Jun 28, 2024

Book Review--Dorothy Arzner: Interviews


I originally requested a copy of Dorothy Arzner: Interviews with the intention of interviewing its editor, film professor and author Martin F. Norden for the Watching Classic Movies podcast. To my dismay, when I received the book I realized he had passed in 2023. While I will not have the pleasure of speaking with Mr. Norden, I’m happy to say that this well-curated collection of interviews is a fine closing act to a busy and productive career.

I’ve long admired the thoughtful eye of Dorothy Arzner as a filmmaker and found her intriguing as the only major female director at the studios in her era. In fact, she was one of very few women who directed at all from the rise of the talkies through the studio age. This collection presents a cool-headed, intelligent, and empathetic professional who found her way in a brutal industry. She rose in the ranks with the help of great privilege bolstered by her profound talent in several aspects of filmmaking that studio heads recognized as being excellent for their bottom line.

The bulk of the book consists of mid-career interviews, which seem to for the most part to capture the truth about Arzner, as they contain many similarities, but enough variation to suggest that she wasn’t retelling the same fabrication through the years. She spoke freely of her efficient, but emotionally resonant approach to her work.

Arzner is less revealing when it comes to her personal life and her views on being a female director. While any person is justified in desiring some privacy, the former is especially understandable, as her decades-long relationship with screenwriter Marion Morgan would have been up for unpleasant scrutiny at the time. As for the latter, Arzner was more forthcoming about the challenges of being a female director when she was retired, as can be seen in the post-career interviews that make up a smaller portion of the book, but even in these conversations, there is a feeling she’s still withholding, whether out of the desire to focus on her work or simply not wanting to deal with the issue.

The appendix contains Arzner’s unfinished memoirs, which she wrote in 1955, but abandoned in the midst of her descriptions of the early twenties. While much like in her interviews, she often seems reluctant to discuss her most personal views and details, she paints a fascinating picture of the times in which she lived.

Overall, it is easy to see why gender could never have kept Arzner from the director’s chair. After the great assist of having industry connections, she was simply too much of a force as a talent to be ignored, and brilliant at understanding how to navigate a man’s world. It’s clear that she was well-liked on the set, partly because of a collaborative spirit in which she felt that cast and crew at all levels should feel free to offer ideas. For the most part though, it seems to have been her calm demeanor, combined with the kind of artistic and technical ability that come from a steady rise to the top through several jobs in the field from typist and scenario writer to editor.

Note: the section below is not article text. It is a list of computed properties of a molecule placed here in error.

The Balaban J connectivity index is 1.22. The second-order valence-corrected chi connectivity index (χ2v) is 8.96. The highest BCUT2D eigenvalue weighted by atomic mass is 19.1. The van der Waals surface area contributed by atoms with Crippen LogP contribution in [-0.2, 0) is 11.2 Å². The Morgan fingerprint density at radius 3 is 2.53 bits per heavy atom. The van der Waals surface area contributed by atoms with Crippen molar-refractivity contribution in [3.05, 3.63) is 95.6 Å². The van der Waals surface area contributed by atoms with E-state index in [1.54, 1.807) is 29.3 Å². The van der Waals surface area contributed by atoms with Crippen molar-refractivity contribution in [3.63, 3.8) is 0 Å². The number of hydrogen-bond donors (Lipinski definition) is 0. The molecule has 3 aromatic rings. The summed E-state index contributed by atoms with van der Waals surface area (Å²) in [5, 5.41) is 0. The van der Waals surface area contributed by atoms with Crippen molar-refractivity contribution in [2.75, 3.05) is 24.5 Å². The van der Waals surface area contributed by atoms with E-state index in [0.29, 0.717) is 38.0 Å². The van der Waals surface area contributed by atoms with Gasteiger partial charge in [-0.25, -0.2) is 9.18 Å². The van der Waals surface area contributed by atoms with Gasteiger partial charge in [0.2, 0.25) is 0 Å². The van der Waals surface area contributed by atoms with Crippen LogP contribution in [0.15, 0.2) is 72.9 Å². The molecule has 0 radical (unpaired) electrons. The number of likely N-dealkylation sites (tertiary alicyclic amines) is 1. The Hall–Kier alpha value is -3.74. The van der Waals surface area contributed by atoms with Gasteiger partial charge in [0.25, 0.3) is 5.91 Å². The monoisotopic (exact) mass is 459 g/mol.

On more than one occasion Arzner makes it clear that she felt the mellow manner on the set was necessary as a woman, and that she could not get away with the megaphone toting antics of her male peers. However, her way of working mirrors many modern female directors, such as Ava du Vernay, and that method has proven to be popular with cast and crew members alike as the industry gradually evolves.

Dorothy Arzner: Interviews is of great importance for what it documents, despite the occasional reticence of its subject. It reveals an underrated film artist and innovator worthy of praise in those ways alone and only more remarkable because of her unique position as a female director.


Many thanks to University Press of Mississippi for providing a copy of the book for review.


Rest in Peace Martin F. Norden

Jun 24, 2024

On YouTube: The "Sissy" Stereotype in Classic Hollywood and Grand Dame Guignol, AKA "Hagsploitation"


In a time when homosexuality was illegal, 1930s Classic Hollywood films commonly had so-called “sissy” characters. Clearly coded as gay, their effeminate demeanor was presented for laughs and ridicule. While these characters were meant to be mocked, they triumphed in their own way. They were bold in expressing their identity, were typically engaged in careers they were passionate about, and lived how they pleased, without caring what anyone thought of them.


Known as Hagsploitation, Psycho-Biddy, and the more elegant Grande Dame Guignol, there was a subgenre of movies primarily in the 60s and 70s in which middle-aged to elderly screen queens extended their careers in horror. While many found these roles demeaning to the actresses, these genre films would often effectively explore the anxiety, fear, frustration, and powerlessness a lot of these actresses, and women their age, felt in a society that either scorned or forgot them as they aged. They were also a great vehicle from them to cut loose with bold, unhinged, and often delightfully campy performances.